Eggs and clutches of the Spheroolithidae from the Cretaceous Tiantai basin, Zhejiang Province, China

Daniel E. Barta, Krista M. Brundridge, Jasmine A. Croghan, Frankie D. Jackson, David J. Varricchio, Xingsheng Jin, Ashley W. Poust

Research output: Contribution to journalArticle

11 Scopus citations

Abstract

Numerous discoveries in the Tiantai basin of Zhejiang Province, China, enrich our understanding of the parataxonomy, paleobiology and taphonomic histories of fossil eggs from a diverse array of Cretaceous oofamilies. We describe the most abundant of these egg types catalogued in the Zhejiang Museum of Natural History, Spheroolithus cf. zhangtoucaoensis (oofamily Spheroolithidae). Scanning electron microscopy, here utilised for the first time on Spheroolithus eggs from Tiantai, and petrographic microscopy reveal 0.81-1.37-mm thick eggshell composed of a single structural layer of calcite with slightly flaring shell units, irregular pores, horizontal accretion lines and a sweeping extinction pattern under crossed polars. This contradicts previous reports of the presence of two structural layers in Tiantai Spheroolithus. Clutches consist of 2-13 eggs arranged in an irregular, single-layered pattern. As these eggs are among the oldest Asian examples of Spheroolithus currently known, they may shed light on the early evolution of this oogenus. This study establishes the definitive presence of the Spheroolithidae in the Tiantai basin, contra recent reports, and provides the framework for ongoing examination of egg diversity and taphonomy in the Tiantai basin.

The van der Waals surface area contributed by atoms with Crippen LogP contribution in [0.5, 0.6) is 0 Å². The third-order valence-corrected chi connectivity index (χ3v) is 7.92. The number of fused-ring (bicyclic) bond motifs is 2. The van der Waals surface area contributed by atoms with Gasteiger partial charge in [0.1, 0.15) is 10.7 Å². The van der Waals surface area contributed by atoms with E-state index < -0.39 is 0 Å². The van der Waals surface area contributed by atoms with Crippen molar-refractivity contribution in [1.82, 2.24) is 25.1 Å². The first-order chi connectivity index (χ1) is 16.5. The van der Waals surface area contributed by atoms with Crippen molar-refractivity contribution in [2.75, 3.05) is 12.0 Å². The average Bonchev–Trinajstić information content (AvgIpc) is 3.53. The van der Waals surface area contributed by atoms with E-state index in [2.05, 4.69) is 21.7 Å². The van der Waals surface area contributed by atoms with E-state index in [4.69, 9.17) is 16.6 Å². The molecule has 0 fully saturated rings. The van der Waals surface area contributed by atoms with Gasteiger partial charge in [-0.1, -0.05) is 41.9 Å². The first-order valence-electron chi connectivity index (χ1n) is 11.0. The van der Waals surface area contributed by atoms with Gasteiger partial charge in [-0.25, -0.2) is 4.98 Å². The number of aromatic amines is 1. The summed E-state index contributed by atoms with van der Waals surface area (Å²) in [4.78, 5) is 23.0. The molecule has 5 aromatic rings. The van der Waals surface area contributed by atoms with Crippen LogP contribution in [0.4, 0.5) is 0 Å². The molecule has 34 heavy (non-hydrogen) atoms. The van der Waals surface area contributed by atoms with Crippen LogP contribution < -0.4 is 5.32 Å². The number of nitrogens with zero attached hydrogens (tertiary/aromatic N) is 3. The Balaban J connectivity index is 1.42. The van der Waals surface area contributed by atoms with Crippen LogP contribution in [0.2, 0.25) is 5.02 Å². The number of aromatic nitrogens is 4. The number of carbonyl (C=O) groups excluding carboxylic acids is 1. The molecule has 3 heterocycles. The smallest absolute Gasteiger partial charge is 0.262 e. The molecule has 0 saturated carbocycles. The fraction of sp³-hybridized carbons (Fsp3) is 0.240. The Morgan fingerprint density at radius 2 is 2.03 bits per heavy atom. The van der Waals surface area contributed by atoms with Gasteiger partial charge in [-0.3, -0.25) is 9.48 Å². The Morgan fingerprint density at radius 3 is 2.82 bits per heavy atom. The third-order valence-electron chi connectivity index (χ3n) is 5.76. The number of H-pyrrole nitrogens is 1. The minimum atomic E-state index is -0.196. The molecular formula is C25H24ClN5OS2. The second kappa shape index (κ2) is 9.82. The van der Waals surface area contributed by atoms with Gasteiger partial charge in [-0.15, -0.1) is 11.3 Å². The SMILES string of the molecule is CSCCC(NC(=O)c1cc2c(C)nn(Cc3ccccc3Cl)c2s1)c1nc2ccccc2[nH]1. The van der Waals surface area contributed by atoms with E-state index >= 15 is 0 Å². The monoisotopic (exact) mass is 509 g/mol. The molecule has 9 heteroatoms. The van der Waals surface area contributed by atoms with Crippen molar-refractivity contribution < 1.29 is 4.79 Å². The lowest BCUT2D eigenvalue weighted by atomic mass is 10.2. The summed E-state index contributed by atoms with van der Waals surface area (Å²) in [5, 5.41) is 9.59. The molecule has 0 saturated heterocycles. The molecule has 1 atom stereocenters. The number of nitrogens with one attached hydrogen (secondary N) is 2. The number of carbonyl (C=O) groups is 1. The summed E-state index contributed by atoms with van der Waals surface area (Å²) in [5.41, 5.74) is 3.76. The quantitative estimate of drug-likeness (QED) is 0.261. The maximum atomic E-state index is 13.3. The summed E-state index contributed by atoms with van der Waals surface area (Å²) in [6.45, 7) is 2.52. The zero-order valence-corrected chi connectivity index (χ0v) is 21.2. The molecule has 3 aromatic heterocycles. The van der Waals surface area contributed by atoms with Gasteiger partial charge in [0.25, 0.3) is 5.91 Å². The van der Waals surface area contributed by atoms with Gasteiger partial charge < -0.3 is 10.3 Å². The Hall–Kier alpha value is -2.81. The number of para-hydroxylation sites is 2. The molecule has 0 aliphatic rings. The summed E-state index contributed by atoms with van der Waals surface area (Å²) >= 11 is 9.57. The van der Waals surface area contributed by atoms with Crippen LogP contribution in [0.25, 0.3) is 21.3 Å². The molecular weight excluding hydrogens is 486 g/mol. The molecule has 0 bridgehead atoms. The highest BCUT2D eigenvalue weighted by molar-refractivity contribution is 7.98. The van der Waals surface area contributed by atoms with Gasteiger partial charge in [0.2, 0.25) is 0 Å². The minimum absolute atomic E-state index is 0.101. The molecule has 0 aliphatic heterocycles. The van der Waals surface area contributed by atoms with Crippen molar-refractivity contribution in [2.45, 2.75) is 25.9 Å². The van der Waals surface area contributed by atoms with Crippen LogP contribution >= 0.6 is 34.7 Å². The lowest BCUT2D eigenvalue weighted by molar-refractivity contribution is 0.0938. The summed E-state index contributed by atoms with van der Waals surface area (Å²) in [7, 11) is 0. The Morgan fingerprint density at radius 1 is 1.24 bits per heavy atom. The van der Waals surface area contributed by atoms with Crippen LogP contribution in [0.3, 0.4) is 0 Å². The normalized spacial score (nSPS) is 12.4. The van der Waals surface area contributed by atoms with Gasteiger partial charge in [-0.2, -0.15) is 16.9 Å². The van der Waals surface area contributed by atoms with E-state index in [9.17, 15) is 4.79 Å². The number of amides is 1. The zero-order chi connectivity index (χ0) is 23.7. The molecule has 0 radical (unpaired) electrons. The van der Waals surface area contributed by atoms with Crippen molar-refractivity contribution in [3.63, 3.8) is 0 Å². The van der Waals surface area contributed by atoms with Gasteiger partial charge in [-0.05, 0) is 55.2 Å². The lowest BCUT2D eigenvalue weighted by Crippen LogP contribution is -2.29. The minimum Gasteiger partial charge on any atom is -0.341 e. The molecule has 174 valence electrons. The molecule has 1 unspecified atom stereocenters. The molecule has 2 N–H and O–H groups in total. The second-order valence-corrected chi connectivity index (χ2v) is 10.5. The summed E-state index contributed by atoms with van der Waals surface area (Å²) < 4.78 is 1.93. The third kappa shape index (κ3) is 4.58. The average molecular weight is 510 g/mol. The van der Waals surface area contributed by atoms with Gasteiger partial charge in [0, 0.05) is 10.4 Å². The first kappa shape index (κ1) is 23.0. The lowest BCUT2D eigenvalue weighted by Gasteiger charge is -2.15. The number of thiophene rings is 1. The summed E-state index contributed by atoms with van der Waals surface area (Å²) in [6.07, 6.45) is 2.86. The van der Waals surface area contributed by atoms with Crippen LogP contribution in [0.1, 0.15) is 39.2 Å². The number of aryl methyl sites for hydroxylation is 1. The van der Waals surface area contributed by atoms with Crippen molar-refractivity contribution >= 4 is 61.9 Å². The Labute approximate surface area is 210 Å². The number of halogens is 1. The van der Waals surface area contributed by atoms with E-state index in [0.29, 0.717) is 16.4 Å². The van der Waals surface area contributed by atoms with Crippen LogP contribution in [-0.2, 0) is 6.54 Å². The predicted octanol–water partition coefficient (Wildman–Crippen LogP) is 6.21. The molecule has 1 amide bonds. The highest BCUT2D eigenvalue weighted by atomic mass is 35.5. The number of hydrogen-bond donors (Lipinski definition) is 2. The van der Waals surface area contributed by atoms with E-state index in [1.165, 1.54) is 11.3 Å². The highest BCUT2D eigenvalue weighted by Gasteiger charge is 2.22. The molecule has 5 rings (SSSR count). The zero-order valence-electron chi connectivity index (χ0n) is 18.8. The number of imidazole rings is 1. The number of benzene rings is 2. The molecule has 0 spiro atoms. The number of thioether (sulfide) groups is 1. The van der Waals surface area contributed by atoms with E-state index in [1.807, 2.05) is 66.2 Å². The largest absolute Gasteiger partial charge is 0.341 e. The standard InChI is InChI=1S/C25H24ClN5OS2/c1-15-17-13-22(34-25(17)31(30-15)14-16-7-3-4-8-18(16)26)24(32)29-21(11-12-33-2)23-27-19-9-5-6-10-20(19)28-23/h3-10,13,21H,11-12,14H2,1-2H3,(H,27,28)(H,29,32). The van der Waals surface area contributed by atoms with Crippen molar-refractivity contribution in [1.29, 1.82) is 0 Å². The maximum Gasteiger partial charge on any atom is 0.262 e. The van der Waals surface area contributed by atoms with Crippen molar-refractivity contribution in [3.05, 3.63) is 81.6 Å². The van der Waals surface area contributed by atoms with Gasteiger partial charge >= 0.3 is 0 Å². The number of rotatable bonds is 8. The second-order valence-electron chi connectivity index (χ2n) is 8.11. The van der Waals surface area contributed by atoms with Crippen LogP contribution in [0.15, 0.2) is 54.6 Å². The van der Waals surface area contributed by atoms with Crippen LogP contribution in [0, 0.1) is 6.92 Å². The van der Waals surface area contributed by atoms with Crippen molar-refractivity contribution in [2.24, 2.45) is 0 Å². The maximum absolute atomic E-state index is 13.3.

Original languageEnglish
Pages (from-to)183-194
Number of pages12
JournalHistorical Biology
Volume26
Issue number2
DOIs
StatePublished - 1 Jan 2014
Externally publishedYes

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Keywords

  • China
  • Cretaceous
  • dinosaur
  • eggs
  • Spheroolithus
  • Zhejiang Province

Cite this

Barta, D. E., Brundridge, K. M., Croghan, J. A., Jackson, F. D., Varricchio, D. J., Jin, X., & Poust, A. W. (2014). Eggs and clutches of the Spheroolithidae from the Cretaceous Tiantai basin, Zhejiang Province, China. Historical Biology, 26(2), 183-194. https://doi.org/10.1080/08912963.2013.792811